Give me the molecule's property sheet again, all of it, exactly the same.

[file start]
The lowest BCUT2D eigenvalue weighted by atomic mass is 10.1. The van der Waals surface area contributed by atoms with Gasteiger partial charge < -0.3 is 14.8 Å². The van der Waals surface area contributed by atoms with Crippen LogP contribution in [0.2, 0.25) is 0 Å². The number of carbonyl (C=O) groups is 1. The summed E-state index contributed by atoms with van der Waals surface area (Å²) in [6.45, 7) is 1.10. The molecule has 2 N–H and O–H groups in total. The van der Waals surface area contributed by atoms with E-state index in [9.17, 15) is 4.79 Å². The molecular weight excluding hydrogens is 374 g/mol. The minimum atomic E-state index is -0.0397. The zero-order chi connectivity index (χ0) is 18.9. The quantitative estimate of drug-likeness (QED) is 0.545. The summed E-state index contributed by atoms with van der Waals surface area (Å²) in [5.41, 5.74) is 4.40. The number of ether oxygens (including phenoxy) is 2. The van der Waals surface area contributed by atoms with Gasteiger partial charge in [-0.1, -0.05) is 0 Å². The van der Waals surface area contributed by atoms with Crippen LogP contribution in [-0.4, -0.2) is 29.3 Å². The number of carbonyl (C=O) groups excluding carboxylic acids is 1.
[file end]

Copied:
The lowest BCUT2D eigenvalue weighted by atomic mass is 10.1. The van der Waals surface area contributed by atoms with Gasteiger partial charge < -0.3 is 14.8 Å². The van der Waals surface area contributed by atoms with Crippen LogP contribution in [0.2, 0.25) is 0 Å². The number of carbonyl (C=O) groups is 1. The summed E-state index contributed by atoms with van der Waals surface area (Å²) in [6.45, 7) is 1.10. The molecule has 2 N–H and O–H groups in total. The van der Waals surface area contributed by atoms with E-state index in [9.17, 15) is 4.79 Å². The molecular weight excluding hydrogens is 374 g/mol. The minimum atomic E-state index is -0.0397. The zero-order chi connectivity index (χ0) is 18.9. The quantitative estimate of drug-likeness (QED) is 0.545. The summed E-state index contributed by atoms with van der Waals surface area (Å²) in [5.41, 5.74) is 4.40. The number of ether oxygens (including phenoxy) is 2. The van der Waals surface area contributed by atoms with Gasteiger partial charge in [-0.1, -0.05) is 0 Å². The van der Waals surface area contributed by atoms with Crippen LogP contribution in [-0.4, -0.2) is 29.3 Å². The number of carbonyl (C=O) groups excluding carboxylic acids is 1.